District Councils would form the third tier. There would be one for each of the 25 Districts in the country. Their members would be elected by the voters of the district. The Chairmen and Vice Chairmen of the District Councils also would be elected directly by the voters. The Chairman would have a Board of Ministers to assist him. However, these ministers would be appointed by the President. The District Councils would have limited legislative powers and executive powers which would be delegated to the district ministers by the ministers in Colombo.
Provincial Councils would form the fourth layer. They would be created by the District Councils. They come into existence when two or more District Councils within a province resolve to join and if that decision was approved by the majority of the registered voters in each of the districts that decided to join at a referendum. When created in this manner, members of the District Councils that decide to join become members of the Provincial Councils. Powers and functions of the Provincial Councils are the same as that of the District Councils.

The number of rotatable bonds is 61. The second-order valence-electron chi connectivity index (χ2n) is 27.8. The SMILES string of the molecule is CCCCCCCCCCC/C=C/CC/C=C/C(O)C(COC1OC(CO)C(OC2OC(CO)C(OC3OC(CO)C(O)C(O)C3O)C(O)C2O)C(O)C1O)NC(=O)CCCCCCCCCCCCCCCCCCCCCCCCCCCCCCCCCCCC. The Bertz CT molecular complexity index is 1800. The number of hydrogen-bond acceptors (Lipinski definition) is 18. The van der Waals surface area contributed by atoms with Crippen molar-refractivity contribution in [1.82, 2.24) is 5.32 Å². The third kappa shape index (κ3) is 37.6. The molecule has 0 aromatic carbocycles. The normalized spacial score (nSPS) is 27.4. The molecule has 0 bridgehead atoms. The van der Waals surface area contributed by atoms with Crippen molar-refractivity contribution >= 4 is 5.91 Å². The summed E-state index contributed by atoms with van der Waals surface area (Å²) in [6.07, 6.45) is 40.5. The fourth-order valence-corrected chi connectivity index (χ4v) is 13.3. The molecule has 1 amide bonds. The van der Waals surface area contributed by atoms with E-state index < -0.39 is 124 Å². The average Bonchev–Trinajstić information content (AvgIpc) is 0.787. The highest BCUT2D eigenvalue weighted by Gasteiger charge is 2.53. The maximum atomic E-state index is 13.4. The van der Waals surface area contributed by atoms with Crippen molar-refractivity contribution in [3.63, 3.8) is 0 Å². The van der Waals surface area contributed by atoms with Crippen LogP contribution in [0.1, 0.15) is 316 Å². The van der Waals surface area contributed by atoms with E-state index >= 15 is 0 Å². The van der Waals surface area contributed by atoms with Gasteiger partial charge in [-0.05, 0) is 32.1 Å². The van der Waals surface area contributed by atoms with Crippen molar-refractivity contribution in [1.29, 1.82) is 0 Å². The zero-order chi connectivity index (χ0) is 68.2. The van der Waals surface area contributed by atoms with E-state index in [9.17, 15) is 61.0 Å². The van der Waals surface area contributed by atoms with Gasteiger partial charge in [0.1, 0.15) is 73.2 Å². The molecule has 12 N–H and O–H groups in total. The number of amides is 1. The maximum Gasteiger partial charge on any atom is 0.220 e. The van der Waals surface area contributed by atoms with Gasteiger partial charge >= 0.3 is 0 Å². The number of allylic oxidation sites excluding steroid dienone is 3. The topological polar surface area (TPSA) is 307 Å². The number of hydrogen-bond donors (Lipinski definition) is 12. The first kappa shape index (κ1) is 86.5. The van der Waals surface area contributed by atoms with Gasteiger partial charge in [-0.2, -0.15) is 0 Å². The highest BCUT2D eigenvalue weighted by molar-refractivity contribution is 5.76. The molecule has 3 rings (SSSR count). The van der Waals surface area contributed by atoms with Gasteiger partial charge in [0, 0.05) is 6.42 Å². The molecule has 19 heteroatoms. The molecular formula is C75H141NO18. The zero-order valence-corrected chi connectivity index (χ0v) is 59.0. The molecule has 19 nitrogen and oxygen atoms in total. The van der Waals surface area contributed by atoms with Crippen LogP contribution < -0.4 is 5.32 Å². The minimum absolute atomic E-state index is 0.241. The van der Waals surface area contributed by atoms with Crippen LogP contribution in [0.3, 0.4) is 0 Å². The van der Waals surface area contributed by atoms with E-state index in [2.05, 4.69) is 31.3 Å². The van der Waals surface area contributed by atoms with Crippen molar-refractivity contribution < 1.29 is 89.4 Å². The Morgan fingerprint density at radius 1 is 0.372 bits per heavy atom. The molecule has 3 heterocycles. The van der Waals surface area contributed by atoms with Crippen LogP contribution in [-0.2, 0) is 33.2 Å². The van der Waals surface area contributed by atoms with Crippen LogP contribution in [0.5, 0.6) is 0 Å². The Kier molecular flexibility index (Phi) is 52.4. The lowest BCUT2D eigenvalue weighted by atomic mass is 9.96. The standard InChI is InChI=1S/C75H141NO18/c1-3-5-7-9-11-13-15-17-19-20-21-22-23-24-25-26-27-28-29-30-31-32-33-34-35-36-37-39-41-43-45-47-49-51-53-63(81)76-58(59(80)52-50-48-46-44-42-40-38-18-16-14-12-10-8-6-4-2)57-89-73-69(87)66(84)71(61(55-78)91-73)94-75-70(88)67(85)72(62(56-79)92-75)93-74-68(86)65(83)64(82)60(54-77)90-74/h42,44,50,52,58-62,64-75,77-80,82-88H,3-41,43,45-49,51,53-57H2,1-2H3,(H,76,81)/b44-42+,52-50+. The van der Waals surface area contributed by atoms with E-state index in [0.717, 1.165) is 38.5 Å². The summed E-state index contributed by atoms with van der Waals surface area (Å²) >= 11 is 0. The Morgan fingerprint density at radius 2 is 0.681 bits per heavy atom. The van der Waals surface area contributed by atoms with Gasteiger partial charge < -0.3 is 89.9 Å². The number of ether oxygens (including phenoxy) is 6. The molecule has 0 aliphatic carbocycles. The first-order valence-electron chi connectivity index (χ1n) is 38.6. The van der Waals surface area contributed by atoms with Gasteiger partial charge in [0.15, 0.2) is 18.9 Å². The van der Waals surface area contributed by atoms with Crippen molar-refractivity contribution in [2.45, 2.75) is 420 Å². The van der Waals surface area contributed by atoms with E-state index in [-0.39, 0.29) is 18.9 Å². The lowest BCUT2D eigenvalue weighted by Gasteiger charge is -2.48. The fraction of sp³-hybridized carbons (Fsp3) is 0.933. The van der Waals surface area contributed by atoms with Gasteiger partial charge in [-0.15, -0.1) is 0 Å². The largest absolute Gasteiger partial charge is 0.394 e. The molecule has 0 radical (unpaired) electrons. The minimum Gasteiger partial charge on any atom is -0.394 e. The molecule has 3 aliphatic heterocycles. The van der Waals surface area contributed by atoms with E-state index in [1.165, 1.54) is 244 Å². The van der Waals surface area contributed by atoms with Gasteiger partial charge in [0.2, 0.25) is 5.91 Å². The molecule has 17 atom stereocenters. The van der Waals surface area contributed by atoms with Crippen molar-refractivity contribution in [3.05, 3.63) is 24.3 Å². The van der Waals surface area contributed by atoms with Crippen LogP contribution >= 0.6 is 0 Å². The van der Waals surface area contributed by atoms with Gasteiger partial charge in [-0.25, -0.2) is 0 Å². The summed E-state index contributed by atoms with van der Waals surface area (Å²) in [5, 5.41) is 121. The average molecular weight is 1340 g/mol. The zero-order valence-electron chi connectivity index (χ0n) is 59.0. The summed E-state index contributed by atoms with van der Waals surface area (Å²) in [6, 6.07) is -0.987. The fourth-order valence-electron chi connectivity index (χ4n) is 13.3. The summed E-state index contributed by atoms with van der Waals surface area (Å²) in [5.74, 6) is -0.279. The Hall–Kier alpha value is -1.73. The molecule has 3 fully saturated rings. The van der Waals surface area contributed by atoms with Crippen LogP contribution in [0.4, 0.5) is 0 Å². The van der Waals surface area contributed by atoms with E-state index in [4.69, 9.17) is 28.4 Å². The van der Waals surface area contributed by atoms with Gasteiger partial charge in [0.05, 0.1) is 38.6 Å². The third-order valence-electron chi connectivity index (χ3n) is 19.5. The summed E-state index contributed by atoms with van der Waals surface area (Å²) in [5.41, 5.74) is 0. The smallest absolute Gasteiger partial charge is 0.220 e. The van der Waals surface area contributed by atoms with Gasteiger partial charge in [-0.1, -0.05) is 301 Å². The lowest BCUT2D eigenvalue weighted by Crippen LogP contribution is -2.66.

A Council of States would form the top layer. This Council would be the Second Chamber, the first being the existing Parliament. The Council would consist of 75 members, 50 of whom would be the chairmen and vice-chairmen of the district councils and the balance nominated by the president. In nominating the 25 members, the president would pick two each from the nine provinces to represent unrepresented communities and interests. The president would have the freedom to choose anyone for the balance seven places. Crucially, the Council of States would only be an advisory body. It would not have power to initiate legislation and would not have power to block those originated by Parliament.